The other day my seven-year-old daughter, Pippa, and I rode the flow trail at our local mountain bike park. We’d heard it was smooth and gentle enough for kids and she was desperate to try it, so even though it was her first day on a fat bike, and the sign at the top read “Technical Trail: Advanced Riders Only,” I said yes. Before we started, I coached her on the basics of downhill mountain biking: keep your weight back, your pedals level, and feather the brakes. Then she pushed off, shrieking with glee as she rolled over the first loamy whoop-de-woo.
I rode behind Pippa, watching her handle her bike with confidence, control, and joy. If there’s any sweeter sound than a little girl oohing and ahhing as she banks through turns and up and over dusty berms, I don’t know what it is. Still there were moments when I had to bite my tongue and resist the urge to scream Careful! or Slow Down!, half expecting to come around a corner and find her endo-ed in the dirt. The desire to protect our children from harm is innate and reflexive and, at times, all-consuming. As I like to joke to my husband, mothers’ worry is what keeps the human race alive. But too much can be limiting and, especially for girls, potentially detrimental to their development.
A few days earlier I’d spoken by phone with Caroline Paul, whose op-ed in the New York Times Sunday Review last month, “Why Do We Teach Girls That It’s Cute to be Scared?” went viral. Paul is the author of the bestselling new book The Gutsy Girl: Escapades for Your Life of Epic Adventure, which is part high-energy how-to guide, part hilarious memoir, and part interactive adventure journal designed to help girls of all ages build confidence, pluck, and bravery by venturing outside.
Paul, 52, was one of the first female firefighters in San Francisco in 1989. One of the first things she tells me during a phone call is that most parents, often without realizing it, treat girls differently than boys. “Even the most progressive, open-minded parents caution them more, saying, Be careful. Oh, no you shouldn’t. Or, Watch out!” she says. “There’s a sense that our daughters need more protection than sons, which is ironic, because before age 11, girls are ahead of boys physically and emotionally. My twin sister and I could beat every boy in class until seventh grade. Until then, we were the same as boys. And we break the same as boys.”
It’s never too early—or late—to raise girls to be fearless and adventuresome. “I want to gird girls with life lessons of bravery and resilience before puberty, before the real pressures kick in: to be liked at all costs, to look pretty, to be perfect,” says Paul, whose own madcap childhood escapades included trying to set the Guinness World Record for crawling when she was 13 years old. (The distance to beat was 12 miles; nearly hypothermic, she quit at mile eight.) “Going outdoors gives you confidence and self-esteem to handle the teenage years, and it carries into womanhood, too,” Paul says. “Nature doesn’t care what you look like or if you’re popular or nice. What it cares about is if you’re a good team player.”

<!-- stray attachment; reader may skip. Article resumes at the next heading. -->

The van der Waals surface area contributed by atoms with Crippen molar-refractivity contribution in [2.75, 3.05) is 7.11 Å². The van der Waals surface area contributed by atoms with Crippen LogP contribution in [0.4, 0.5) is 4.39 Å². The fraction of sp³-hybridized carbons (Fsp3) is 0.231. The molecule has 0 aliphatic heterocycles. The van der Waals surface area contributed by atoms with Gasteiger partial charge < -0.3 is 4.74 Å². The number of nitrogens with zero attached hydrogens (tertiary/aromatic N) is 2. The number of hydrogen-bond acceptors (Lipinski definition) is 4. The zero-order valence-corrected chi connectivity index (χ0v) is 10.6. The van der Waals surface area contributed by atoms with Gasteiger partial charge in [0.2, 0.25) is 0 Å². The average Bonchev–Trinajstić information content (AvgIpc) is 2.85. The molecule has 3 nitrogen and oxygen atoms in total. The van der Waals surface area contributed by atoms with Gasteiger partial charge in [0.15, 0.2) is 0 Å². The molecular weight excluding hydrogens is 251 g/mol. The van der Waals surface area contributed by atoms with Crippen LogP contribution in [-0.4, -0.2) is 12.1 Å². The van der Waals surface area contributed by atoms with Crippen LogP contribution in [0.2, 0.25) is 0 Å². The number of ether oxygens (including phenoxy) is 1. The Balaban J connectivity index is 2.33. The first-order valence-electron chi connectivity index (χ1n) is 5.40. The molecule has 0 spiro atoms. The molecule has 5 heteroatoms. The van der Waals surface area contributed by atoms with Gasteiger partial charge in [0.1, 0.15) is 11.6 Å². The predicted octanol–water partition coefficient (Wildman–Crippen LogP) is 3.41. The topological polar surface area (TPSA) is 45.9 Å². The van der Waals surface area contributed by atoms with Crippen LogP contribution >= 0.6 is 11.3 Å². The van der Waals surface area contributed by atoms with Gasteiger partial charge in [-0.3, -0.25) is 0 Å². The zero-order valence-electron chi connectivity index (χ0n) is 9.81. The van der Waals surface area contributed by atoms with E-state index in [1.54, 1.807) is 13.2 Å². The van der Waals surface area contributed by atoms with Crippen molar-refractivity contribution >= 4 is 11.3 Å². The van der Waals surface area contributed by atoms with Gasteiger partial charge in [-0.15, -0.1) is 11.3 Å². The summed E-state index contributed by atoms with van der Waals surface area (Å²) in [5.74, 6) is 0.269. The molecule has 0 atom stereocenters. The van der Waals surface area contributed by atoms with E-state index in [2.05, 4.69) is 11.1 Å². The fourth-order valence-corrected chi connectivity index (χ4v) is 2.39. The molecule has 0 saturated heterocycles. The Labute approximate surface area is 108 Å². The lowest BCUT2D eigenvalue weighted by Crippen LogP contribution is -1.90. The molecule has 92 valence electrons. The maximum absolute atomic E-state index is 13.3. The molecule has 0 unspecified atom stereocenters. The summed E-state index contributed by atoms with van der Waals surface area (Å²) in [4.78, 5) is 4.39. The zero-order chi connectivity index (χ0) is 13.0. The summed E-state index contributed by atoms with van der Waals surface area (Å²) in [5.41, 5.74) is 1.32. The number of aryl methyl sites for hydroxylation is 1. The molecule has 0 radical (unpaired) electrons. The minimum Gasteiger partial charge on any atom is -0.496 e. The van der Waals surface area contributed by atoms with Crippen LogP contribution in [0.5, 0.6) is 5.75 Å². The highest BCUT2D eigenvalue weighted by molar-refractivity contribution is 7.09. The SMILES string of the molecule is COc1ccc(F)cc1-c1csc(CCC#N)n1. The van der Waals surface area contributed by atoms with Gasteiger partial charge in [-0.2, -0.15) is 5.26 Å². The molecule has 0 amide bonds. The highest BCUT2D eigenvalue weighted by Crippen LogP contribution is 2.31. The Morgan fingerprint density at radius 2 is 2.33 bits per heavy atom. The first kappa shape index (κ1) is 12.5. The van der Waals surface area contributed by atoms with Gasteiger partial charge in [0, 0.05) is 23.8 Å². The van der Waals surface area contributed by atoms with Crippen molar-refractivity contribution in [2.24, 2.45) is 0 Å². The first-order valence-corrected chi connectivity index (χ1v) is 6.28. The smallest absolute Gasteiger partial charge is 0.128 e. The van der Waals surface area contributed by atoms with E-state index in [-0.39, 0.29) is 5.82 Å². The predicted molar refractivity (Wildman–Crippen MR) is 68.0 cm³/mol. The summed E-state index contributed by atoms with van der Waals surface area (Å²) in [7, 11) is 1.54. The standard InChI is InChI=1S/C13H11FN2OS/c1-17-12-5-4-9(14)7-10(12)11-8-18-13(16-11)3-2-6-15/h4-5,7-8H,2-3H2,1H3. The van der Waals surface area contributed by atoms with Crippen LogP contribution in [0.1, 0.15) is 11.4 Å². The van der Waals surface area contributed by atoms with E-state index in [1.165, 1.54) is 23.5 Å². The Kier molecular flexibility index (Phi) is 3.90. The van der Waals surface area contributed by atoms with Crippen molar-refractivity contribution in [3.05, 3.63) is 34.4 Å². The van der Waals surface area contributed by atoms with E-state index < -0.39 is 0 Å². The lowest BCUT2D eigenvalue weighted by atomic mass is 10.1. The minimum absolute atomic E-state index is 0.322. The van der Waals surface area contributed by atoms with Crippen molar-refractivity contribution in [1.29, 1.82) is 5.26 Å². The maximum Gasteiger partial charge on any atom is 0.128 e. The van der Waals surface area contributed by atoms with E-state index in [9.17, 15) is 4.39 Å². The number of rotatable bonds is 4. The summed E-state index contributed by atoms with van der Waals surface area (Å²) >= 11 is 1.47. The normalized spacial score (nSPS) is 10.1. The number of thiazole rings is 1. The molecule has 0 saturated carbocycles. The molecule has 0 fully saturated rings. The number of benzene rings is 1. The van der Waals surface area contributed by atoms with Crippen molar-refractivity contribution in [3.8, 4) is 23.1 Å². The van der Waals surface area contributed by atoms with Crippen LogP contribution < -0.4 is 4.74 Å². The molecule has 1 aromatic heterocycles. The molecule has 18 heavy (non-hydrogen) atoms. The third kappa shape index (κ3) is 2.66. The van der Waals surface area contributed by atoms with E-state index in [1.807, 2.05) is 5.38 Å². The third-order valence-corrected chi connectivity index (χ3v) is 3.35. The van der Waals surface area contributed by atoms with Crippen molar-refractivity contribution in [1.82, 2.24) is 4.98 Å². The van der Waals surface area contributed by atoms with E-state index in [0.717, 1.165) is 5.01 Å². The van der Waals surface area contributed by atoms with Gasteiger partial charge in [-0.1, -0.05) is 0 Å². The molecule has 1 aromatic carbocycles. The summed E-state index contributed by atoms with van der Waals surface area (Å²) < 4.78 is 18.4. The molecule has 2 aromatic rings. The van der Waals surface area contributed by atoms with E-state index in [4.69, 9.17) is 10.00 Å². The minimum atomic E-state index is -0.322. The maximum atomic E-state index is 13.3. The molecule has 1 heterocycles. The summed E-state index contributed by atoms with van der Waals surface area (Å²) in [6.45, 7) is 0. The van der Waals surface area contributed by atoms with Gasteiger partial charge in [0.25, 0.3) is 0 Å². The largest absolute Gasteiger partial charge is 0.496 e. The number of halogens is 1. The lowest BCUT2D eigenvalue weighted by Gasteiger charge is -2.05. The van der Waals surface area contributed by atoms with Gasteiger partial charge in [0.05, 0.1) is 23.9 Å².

The most awesome part of the awesome message of Gutsy Girl? “Bravery is learned,” Paul says. Build it into our girls’ hearts, brains and bodies now and we’ll raise a new generation of badass female forces. Here are ten ways to teach our girls and ourselves.
1. Adjust Your Attitude
My two girls have been game and outgoing from the get-go, but I knew I might be unwittingly sending mixed messages about fearfulness and danger, so I inventoried my recent behavior for signs of gender bias: Would I have encouraged my daughters to hit ski jumps faster and launch higher if they were sons? Doubtful. I have no problem shouting at their ski buddies, who are boys, to slow down if I think they’re out of control (yeah, I’m that mom). If they had Y chromosomes would I let them play unsupervised in the sandy arroyo near our house, collecting iron with little magnets, without checking to make sure they were safe from strangers every ten minutes? Possibly. Take stock of your own prejudices in different scenarios and ask yourself honestly if, now, knowing what you do about girls’ capabilities, you really need to hover so closely while she hauls off across the monkey bars. Would you do the same with your son?
2. Talk About Fear
“Emotions are complicated,” explains Paul, “and as girls, we are acculturated very early to fear. But here’s the thing: the rush of fear feels a lot like excitement. Sometimes they’re just feeling exhilarated when they're faced with a steep hill on their bike. Girls need tools to understand the emotions as they grow up.” We should encourage girls to go outside their comfort zone, Paul says. “When they are scared, say ‘OK, you’re scared. What else are you feeling?’ Then let them name their feelings: excitement, confidence, et cetra. Talk to them about their skill level so they can put fear in its place and go forward. I really think that if you give them guidance, fear won’t stop them.”
3. Practice Bravery